“Through the kindness of the officers of the Denver & Rio Grande railroad, we were furnished a special train to visit the Grand Canon of Royal Gorge of the Arkansas, which furnishes Rocky Mountain scenery rarely equaled on the continent for beauty and grandeur; to pass through the narrow defile eleven miles in extent, where the waters of the Arkansas pour along at the foot of the mountains that rise perpendicularly above the river bed to the height of 2,500 feet; to pass at the base of mountain ranges, and look upon the lofty summit of Pike’s Peak in the distance affords a pleasure for which we tender our thanks to the Denver & Rio Grande railway, and especially to Capt. Tibbits, the very gentlemanly manager of the excursion on behalf of that road.” (Signed) H. B. KELLY, N. L. PRENTIS, R. S. TURNER, E. M. SHELTON, V. J. LANE, A. D. BROWN, G. W. SWEEZEY, G. W. GREASON, Committee.
Winfield Courier, May 31, 1883.
The Albuquerque Democrat found among the Kansas editors who lately visited that place forty prohibitionists, twenty who answered no and eight on the ragged edge.
Winfield Courier, May 31, 1883.
“Glick’s bad boy” is along, and to the disgust of all but himself, is very soft on his girl who is also one of the company. They are like two sick kittens. Be it said to the credit of the Republican governors of Kansas, none of them ever appointed a silly son as a private secre-tary in order to keep the salary in the family. Glick’s boy has not as much sense as a twelve year old should have. But Glick is accidentally governor and knows he will never fill the place again, and hence is working to get every dollar that can be had out of the place for himself and family and a few strikers. We don’t believe there is a Democratic editor on the train who would support Glick again unless he promises to keep Fred out of office as “private secretary.” McPherson Freeman.”
The story of his behavior during that excursion, which the editors tell, show him to be a dirty little scoundrel.
Winfield Courier, June 7, 1883. [Editorial by Greer.]
The Two Albuquerques.

Albuquerque comprises two towns—the old and new. The new town is one of the prodigies of western growth. A little over two years ago it was a barren waste of mesa and sage brush. Today it is a fine city of five thousand population, with wide streets, lined with magnificent brick blocks, has three daily papers, water works, gas, and street cars. It is the best town on the Santa Fe road from Topeka to Chihuahua, and displays more hustle, life, and business activity than all the towns we passed through in New Mexico put together. We account for its remarkable growth and prosperity by the fact that it is a “Kansas town,” settled and largely populated by “formerly of Kansas” men. They hold the offices and do the business, and it is popularly supposed that the Justices of the Peace have to take an oath to support the Constitution of the State of Kansas.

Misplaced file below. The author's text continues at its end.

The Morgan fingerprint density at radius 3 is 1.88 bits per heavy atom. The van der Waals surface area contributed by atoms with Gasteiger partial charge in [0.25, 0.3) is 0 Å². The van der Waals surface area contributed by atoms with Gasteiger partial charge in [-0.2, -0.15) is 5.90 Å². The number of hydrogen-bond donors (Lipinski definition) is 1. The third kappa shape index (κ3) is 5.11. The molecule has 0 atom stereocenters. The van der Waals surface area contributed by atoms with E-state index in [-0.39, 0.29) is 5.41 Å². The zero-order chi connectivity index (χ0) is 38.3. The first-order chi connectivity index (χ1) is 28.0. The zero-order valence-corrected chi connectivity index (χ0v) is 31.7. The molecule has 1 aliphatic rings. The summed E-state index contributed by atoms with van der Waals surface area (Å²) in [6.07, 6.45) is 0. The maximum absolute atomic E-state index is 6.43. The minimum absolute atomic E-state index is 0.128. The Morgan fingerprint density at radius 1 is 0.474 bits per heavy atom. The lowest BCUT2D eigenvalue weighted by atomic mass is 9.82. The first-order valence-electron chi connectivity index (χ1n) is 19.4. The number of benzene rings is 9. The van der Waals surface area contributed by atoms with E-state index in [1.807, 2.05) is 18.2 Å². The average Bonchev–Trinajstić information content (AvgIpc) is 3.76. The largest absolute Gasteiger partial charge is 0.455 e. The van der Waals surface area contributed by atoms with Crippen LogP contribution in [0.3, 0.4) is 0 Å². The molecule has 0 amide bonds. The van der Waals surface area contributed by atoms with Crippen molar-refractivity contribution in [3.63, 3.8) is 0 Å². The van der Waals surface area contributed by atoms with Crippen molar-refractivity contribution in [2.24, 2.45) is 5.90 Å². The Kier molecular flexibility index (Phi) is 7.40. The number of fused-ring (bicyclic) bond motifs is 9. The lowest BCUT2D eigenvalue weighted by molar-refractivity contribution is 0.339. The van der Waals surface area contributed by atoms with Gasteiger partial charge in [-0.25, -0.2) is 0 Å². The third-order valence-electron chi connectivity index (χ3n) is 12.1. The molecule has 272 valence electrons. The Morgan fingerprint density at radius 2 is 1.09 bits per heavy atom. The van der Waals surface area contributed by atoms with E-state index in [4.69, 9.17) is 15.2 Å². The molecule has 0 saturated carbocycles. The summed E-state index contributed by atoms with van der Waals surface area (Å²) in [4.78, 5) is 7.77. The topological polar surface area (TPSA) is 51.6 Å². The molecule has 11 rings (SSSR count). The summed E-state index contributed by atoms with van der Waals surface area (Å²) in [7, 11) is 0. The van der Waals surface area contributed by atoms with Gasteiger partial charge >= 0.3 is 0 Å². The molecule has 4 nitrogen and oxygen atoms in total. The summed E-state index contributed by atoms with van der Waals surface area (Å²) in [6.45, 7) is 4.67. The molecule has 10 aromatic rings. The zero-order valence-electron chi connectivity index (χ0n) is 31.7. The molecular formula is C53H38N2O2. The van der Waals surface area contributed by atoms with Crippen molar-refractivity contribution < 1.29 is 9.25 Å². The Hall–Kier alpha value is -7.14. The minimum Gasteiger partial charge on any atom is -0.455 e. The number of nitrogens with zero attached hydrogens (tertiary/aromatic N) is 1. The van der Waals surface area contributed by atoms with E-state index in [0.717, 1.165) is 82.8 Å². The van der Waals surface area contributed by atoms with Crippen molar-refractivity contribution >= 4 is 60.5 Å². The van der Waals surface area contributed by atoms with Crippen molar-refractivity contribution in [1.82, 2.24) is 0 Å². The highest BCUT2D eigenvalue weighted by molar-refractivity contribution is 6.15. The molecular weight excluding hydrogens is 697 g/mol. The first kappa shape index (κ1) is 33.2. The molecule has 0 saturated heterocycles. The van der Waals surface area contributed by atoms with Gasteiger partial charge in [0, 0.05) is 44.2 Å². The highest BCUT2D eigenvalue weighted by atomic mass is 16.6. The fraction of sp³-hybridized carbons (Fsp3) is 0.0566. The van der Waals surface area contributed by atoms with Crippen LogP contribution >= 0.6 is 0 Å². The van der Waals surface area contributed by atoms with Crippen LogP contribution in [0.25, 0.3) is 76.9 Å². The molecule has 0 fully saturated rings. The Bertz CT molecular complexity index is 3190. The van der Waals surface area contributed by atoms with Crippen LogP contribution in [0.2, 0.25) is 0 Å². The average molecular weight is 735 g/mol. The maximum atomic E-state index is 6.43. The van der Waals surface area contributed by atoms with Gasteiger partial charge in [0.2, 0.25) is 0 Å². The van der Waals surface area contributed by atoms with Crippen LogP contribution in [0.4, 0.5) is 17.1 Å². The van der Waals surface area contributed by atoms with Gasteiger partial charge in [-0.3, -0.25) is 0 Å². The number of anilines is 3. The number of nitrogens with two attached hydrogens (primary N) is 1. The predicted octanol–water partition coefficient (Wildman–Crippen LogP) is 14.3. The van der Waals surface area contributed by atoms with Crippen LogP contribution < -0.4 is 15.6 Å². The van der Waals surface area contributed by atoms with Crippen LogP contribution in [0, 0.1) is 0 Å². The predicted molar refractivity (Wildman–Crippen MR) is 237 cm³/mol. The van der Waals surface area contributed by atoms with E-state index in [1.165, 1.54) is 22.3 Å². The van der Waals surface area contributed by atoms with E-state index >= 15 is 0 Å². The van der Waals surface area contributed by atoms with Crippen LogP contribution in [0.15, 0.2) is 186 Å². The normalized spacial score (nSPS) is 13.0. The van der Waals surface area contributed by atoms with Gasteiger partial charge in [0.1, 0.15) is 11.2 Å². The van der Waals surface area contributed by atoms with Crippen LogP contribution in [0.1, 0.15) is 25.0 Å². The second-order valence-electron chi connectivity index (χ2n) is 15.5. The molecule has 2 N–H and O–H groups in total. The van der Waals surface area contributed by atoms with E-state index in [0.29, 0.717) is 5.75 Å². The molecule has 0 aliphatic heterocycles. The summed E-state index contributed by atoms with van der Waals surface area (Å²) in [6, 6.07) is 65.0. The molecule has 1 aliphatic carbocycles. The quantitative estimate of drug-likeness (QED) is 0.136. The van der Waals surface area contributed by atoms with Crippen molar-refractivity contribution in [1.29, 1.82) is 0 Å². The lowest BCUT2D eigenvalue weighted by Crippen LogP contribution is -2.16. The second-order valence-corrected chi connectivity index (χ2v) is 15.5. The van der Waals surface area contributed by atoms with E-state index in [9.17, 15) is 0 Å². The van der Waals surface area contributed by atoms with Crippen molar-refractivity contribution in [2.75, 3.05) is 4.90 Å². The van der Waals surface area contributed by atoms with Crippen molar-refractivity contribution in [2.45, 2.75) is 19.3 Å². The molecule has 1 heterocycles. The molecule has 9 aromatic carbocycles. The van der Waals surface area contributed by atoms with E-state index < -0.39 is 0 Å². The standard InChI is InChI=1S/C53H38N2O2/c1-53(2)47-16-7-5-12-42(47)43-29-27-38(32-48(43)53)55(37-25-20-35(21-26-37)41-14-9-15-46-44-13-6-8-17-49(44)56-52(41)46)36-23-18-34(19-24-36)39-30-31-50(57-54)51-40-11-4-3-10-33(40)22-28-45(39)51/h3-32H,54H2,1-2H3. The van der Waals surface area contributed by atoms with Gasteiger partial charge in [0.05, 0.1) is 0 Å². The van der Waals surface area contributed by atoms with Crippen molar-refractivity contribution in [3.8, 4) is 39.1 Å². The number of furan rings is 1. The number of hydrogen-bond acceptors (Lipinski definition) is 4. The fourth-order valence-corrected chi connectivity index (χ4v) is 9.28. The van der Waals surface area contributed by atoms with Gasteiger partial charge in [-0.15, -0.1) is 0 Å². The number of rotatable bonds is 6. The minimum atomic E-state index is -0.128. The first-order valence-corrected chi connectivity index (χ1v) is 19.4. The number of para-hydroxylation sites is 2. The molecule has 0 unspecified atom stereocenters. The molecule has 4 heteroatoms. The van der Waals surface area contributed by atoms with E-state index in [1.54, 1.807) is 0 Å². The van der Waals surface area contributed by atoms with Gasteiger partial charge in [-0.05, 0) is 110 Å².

It was a good deal like getting home when the train rolled into the depot and found a hundred carriages manned by two hundred Kansas fellows waiting to meet the excursionists. Everyone had friends there and in a few minutes were whirled away, leaving the Pullman coaches deserted, for the first time during the trip. We had hardly touched the platform before we were seized by Ex-Saint, taken to a carriage, and, together with W. M. Allison and wife, conveyed to his residence, where a splendid dinner was awaiting us. After eight days out, part of the time subsisting on the Mexican diet of red pepper and olive oil, it was like dropping into paradise as we feasted on strawberries and cream and all the delicacies provided. And last, but not least, were bright little golden haired Irene and Louise, the former questioning sorrowfully, “Why didn’t ’ou bwing my gwanpa?” Our short stay with Mr. and Mrs. Saint was one of the pleasantest events of the trip.
After dinner we were conducted through the wholesale and retail establishment of J. E. Saint & Co. It is a big institution and the firm does business on a scale that would lay most of our brag Kansas stores way in the shade. In the hour we were there, the senior member of the firm purchased two car loads of goods from a St. Louis drummer, loaded a lot of truck for shipment to Arizona, took in two car loads of potatoes, and had ten men buying and selling when we left. It takes life, energy, and business ability to keep at the head of the procession in Albuquerque, and Ex seems to have a surplus of all.
In the evening a grand ball and banquet was given in honor of the visitors, and here the youth and beauty of the city congregated. It was a delightful party and settled the question in our mind that Albuquerque, socially, is distinctively Kansas.